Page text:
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Application of Transient Evanescent Grating Techniques to the Study of Liquid/Liquid Interfaces

Published inJournal of Physical Chemistry. B, vol. 109, no. 10, p. 4668-4678
Publication date2005

Transient grating experiments performed with evanescent fields resulting from total internal reflection at an interface between a polar absorbing solution and an apolar transparent solvent are described. The time evolution of the diffracted intensity was monitored from picosecond to millisecond time scales. The diffracted signal originates essentially from two density phase gratings: one in the absorbing phase induced by thermal expansion and one in the transparent solvent due to electrostriction. A few nanoseconds after excitation, the latter grating is replaced by a thermal grating due to thermal diffusion from the absorbing phase. The speed of sound and the acoustic attenuation measured near the interface are found to be essentially the same as in the bulk solutions. However, after addition of a surfactant in the polar phase, the speed of sound near the interface differs substantially from that in the bulk with the same surfactant concentration. This effect is interpreted in terms of adsorption at the liquid/liquid interface. Other phenomena, which are not observed in bulk experiments, such as acoustic echoes and a fast oscillation of the signal intensity, are also described.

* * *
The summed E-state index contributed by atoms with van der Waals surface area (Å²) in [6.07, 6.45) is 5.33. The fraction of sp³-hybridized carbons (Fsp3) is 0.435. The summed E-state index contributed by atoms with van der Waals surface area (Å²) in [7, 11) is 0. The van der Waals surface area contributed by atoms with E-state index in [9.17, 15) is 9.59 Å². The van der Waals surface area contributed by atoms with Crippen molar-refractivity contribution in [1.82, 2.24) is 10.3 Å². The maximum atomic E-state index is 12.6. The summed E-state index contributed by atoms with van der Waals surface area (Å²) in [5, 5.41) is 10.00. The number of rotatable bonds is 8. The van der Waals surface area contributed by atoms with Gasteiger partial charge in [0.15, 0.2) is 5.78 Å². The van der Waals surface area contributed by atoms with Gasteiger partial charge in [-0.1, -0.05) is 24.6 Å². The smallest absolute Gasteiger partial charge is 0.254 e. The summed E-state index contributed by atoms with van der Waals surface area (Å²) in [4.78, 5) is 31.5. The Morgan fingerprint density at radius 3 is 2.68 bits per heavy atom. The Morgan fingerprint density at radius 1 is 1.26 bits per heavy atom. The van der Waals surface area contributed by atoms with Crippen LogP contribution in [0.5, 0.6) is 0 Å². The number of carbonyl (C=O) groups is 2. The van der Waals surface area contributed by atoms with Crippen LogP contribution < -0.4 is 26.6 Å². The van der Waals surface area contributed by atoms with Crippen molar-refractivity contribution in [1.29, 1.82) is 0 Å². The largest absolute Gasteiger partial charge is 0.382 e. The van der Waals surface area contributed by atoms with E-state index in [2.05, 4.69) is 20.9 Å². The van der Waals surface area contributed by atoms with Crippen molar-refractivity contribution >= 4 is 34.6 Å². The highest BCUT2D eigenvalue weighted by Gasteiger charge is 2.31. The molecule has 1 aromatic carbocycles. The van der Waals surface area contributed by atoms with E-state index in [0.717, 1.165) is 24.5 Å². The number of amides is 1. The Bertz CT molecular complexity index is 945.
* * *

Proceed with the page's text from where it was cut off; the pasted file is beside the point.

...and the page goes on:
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BRODARD, Pierre, VAUTHEY, Eric. Application of Transient Evanescent Grating Techniques to the Study of Liquid/Liquid Interfaces. In: Journal of Physical Chemistry. B, 2005, vol. 109, n° 10, p. 4668–4678. doi: 10.1021/jp045133b
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